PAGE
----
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Does God Exist?

By Carlo Valladares and Bendik Sorensen
News Editor, Staff Writer

BASIC College Ministries is holding its second annual debate on Nov. 19 in the Hillwood Commons Lecture Hall, on whether or not God exists. The club, which is a part of a national network and became an official chapter on campus in Spring 2014, aims to “serve and equip local churches to effectively reach and discipline students through vibrant college ministries,” according to its official website.

“There are about 30 colleges in New York State with official chapters,” said Amal Zeidan, a first year Nutrition graduate student and president of the club. She’s optimistic about the event, and is currently looking for more debaters. “We have two theists and one confirmed atheist. I’d like two more atheists and one more theist.” Approximately 400 people attended the debate last year, and Zeidan hopes this year’s debate will be equally successful.

Adam Hornbuckle, a freshman Political Science major, is not involved with BASIC, but is one of the students that will participate in the debate. It will be his first debate with BASIC.

“I’m on the atheist side of the debate,” Hornbuckle said.

He reached out to Zeidan and confirmed his involvement after seeing a BASIC Facebook post regarding the debate.

To prepare, Hornbuckle said that he would be “studying atheist debate tactics/points. Watching famous atheist debaters [like] Richard Dawkins, Christopher Hitchens, Lawrence Krauss, and Sam Harris. It’s a topic I feel very strongly about,” he said.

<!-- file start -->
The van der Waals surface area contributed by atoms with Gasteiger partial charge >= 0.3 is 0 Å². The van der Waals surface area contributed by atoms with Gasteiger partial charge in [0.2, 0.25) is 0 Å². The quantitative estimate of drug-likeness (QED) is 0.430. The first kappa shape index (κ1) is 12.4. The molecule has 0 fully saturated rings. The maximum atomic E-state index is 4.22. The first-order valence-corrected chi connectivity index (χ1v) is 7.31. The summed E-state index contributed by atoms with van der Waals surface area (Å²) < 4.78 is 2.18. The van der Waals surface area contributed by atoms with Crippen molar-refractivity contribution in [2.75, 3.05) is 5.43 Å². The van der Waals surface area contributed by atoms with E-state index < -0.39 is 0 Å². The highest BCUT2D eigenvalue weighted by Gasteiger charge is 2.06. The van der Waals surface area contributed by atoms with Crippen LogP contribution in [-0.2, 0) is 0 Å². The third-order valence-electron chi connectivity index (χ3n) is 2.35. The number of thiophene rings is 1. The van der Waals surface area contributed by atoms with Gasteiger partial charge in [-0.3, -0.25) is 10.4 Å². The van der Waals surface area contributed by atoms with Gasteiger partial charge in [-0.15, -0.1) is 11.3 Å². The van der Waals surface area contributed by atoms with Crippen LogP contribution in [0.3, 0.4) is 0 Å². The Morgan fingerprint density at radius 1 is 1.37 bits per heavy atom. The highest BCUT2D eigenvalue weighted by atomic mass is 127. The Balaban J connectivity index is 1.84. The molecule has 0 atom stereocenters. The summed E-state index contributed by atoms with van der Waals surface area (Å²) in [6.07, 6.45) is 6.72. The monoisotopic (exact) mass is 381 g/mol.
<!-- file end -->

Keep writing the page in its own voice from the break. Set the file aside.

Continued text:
“The goal for the event is to bring together people with different interests and talk about their worldviews and what they believe,” Zeidan said. The club aims to host a debate every year, which is open to everyone on campus. “We try to select students who have been in debates but are not fully ‘developed,’ we want keep the door open to people who have never debated, and show that you don’t have to be a professional speaker to show your view.”

The debate itself consists of 10 minutes of introduction for each side; both sides have three students each. Five questions are then posed to either side, for which they will have five to seven minutes to answer.

The five questions will be:

1. Origin:   Where did we come from?
2. Identity:   Who are we?
3. Meaning:   Why are we here?
4. Morality:   How should we live?
5. Destiny:   Where are we going?

The debaters do not have positions – they will work as a team. After the questions there is a Q and A session, first between the two debate groups and then within the audience. Afterwards, Zeidan wants the audience to decide who won the debate. “We want people to judge for themselves.”

“BASIC College Ministries has about 30 members on campus, and there are a few off campus members,” Zeidan said. An off campus member is a non-LIU Post student, according to Zeidan. “BASIC is not just debates; it’s a club on campus that really focuses on people’s relationship with themselves, their relationship with other people, and their relationship [with] God.”

The group is Christian-based, but they also have atheist and Muslim members as well. “We welcome all faiths; no judgment is passed on anyone’s beliefs or opposition. We like to discuss things large and small — spiritual and science based,” Zeidan added. The club meets every Thursday during common hour in the Gold Coast Cinema of Hillwood Commons.

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